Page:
Why Do Misinformation Spreaders Also Share News from Reliable Sources? The Role of Narratives
Virtual Talk
Past Talk
Pranav Goel
Ph.D. student in Computer Science, University of Maryland
Tuesday
Jun 28, 2022
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Time TBA
12:00 pm
177 Huntington Ave
Online
11th floor
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Twitter users who share news from outlets known to publish false information (fake news) also share some news from reputable sources online, including sources to which they may be ideologically opposed. Why? To study the news sharing behavior of misinformation spreaders on Twitter, we first identify news from reputable sources that are significantly co-shared with fake news. Then we test one hypothesis for why such news might be shared by misinformation spreaders: in order to fit existing narratives that characterize misinformation content. As compared to users who do not share fake news, tweets by misinformation spreaders sharing news from reputable sources make use of misinformation narratives, i.e., such tweets do serve a narrative-fitting function. Apart from showing that one of the reasons why such information share happens is to fit narratives, we look at how mainstream news articles might be used to support specific misinformation narratives. Misinformation is not just a collection of false statements but is often part of bigger narratives and world views. By studying the co-opting of news that might not contain anything false, but can still be used to support narratives present in misinformation content, we can gain a better understanding of the world of online misinformation.

About the speaker
About the speaker
Pranav Goel is a 4th-year Ph.D. student in Computer Science at the University of Maryland, College Park. He is advised by Prof. Philip Resnik as part of the Computational Linguistics and Information Processing (CLIP) Lab, often working with collaborators (especially political and social scientists) from other departments, labs at other universities, and research groups outside of academia. His research lies at the intersection of Natural Language Processing and Computational Social Science, including analysis of language use in sociopolitical contexts focusing on agenda-setting and framing, enabling better computer-assisted content analysis, and evaluating NLP tools and methods in ways that concord with real-world usage. Some of the latest application focuses of his works include US congressional rhetoric and political discussions on social media, online misinformation, and possible tools and implications for journalism.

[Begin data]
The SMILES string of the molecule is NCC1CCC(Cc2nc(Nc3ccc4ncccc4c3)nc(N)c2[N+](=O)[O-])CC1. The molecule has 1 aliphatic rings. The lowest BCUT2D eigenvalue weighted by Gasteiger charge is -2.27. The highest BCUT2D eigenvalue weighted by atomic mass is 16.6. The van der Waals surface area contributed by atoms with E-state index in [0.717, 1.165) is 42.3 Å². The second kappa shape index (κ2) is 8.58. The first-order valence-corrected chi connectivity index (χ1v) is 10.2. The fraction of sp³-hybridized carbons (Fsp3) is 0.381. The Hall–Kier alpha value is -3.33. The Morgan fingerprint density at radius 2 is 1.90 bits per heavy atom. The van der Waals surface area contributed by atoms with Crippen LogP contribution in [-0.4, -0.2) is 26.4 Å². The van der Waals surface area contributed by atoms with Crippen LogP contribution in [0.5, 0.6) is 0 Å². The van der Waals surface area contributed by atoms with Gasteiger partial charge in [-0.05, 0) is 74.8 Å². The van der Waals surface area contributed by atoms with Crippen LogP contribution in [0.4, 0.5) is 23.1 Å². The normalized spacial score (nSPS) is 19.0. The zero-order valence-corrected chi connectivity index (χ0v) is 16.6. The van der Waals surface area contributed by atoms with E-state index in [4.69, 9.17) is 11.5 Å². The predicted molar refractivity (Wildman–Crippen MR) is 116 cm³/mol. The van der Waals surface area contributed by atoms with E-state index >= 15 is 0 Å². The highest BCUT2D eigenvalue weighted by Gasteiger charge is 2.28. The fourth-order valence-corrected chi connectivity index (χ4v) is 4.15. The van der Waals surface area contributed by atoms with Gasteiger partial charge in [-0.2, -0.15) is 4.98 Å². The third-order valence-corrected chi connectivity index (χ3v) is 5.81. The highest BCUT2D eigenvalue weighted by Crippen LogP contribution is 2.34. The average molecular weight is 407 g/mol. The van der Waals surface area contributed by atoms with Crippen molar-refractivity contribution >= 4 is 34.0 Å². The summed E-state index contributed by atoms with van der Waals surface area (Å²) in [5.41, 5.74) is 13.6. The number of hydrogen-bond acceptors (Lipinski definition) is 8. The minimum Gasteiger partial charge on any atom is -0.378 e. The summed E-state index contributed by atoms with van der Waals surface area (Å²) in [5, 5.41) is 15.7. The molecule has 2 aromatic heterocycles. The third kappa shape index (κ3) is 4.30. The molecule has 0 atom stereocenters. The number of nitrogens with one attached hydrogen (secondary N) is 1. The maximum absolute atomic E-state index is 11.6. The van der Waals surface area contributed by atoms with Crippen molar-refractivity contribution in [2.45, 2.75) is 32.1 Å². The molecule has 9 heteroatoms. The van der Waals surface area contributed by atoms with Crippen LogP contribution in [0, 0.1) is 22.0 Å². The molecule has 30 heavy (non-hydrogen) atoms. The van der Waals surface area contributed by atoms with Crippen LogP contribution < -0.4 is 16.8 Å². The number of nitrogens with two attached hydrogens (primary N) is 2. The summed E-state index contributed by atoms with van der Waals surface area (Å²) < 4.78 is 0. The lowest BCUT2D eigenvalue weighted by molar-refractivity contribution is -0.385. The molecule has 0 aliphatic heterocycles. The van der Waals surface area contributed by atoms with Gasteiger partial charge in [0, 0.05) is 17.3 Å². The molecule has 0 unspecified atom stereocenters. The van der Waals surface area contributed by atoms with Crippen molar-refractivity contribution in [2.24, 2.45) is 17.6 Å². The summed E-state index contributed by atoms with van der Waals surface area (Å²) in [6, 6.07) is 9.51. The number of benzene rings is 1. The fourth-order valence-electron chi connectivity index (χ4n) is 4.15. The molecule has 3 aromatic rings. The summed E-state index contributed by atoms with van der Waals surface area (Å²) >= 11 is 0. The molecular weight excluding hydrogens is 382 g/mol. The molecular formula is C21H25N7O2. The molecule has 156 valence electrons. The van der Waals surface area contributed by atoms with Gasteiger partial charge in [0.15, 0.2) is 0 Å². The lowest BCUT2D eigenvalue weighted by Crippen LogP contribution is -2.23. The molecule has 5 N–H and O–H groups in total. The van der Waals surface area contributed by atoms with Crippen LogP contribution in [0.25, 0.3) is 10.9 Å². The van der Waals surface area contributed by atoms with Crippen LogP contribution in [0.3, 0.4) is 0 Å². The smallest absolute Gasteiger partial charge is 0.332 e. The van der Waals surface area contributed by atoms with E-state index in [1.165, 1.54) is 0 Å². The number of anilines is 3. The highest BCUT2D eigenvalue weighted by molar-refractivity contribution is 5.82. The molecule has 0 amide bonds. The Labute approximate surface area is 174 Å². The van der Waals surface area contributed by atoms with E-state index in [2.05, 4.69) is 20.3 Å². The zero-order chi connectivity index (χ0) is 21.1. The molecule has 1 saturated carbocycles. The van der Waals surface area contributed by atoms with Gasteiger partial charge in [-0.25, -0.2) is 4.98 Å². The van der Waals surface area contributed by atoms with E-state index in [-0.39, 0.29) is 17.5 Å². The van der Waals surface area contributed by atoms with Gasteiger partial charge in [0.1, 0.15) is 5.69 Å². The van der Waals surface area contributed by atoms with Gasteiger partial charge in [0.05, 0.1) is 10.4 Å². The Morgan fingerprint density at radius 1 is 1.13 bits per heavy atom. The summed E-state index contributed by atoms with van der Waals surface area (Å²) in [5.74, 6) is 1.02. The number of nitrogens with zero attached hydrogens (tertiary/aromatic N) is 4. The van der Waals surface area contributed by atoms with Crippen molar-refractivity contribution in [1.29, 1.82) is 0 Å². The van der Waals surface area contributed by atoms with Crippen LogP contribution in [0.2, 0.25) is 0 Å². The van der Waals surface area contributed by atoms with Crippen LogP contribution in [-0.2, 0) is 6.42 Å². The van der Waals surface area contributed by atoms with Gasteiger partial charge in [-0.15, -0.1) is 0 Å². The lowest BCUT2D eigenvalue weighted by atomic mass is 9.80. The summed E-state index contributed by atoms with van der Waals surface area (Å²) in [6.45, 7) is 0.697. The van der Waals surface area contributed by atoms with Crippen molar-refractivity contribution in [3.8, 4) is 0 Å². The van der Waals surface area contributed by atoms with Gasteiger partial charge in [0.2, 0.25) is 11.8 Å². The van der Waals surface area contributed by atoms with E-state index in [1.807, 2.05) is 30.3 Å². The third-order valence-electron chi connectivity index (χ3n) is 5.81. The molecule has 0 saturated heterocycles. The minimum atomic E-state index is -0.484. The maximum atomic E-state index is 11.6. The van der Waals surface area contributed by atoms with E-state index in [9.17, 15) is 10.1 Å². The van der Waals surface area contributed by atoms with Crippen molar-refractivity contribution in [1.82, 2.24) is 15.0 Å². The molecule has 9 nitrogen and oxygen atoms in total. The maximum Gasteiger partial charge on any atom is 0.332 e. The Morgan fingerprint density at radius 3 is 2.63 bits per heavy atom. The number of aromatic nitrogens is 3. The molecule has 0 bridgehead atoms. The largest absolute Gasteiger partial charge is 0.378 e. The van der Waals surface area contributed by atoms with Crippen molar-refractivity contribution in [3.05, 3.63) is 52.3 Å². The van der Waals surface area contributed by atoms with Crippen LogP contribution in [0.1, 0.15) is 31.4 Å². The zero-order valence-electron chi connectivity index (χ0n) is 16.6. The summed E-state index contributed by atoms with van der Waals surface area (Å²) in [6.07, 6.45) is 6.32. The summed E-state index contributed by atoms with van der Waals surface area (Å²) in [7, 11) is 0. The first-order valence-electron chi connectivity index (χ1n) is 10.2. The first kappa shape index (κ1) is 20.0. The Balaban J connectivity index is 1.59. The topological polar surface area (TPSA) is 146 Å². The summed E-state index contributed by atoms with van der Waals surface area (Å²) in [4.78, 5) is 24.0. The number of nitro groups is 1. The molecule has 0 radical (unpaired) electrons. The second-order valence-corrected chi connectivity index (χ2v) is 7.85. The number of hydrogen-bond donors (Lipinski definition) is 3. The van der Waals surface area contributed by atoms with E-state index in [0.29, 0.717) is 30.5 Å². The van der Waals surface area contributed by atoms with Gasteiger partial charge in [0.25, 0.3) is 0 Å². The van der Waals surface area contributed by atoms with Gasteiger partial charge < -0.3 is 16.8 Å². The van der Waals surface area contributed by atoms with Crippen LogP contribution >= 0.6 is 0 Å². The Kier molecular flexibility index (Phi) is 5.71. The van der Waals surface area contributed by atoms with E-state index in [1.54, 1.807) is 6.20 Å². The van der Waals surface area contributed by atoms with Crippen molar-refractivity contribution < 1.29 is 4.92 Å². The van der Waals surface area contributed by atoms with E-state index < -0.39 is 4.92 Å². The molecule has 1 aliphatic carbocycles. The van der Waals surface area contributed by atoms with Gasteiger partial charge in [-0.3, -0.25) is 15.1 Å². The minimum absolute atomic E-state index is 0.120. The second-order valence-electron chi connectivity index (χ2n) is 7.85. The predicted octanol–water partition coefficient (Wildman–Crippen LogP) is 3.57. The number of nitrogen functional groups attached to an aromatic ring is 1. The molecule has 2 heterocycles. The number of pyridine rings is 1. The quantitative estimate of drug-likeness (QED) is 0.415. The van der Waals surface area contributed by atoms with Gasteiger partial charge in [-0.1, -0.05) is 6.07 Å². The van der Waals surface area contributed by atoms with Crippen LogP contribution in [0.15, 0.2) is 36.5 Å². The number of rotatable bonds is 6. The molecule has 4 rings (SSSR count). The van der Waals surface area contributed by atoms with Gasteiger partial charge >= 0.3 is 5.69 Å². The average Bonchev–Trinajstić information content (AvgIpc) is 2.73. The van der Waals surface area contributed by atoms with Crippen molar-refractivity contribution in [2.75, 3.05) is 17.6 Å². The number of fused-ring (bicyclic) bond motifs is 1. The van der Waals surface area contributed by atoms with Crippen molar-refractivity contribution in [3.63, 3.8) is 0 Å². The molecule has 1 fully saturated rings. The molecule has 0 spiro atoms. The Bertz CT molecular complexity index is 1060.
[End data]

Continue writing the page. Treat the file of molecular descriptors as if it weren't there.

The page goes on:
Pranav Goel is a 4th-year Ph.D. student in Computer Science at the University of Maryland, College Park. He is advised by Prof. Philip Resnik as part of the Computational Linguistics and Information Processing (CLIP) Lab, often working with collaborators (especially political and social scientists) from other departments, labs at other universities, and research groups outside of academia. His research lies at the intersection of Natural Language Processing and Computational Social Science, including analysis of language use in sociopolitical contexts focusing on agenda-setting and framing, enabling better computer-assisted content analysis, and evaluating NLP tools and methods in ways that concord with real-world usage. Some of the latest application focuses of his works include US congressional rhetoric and political discussions on social media, online misinformation, and possible tools and implications for journalism.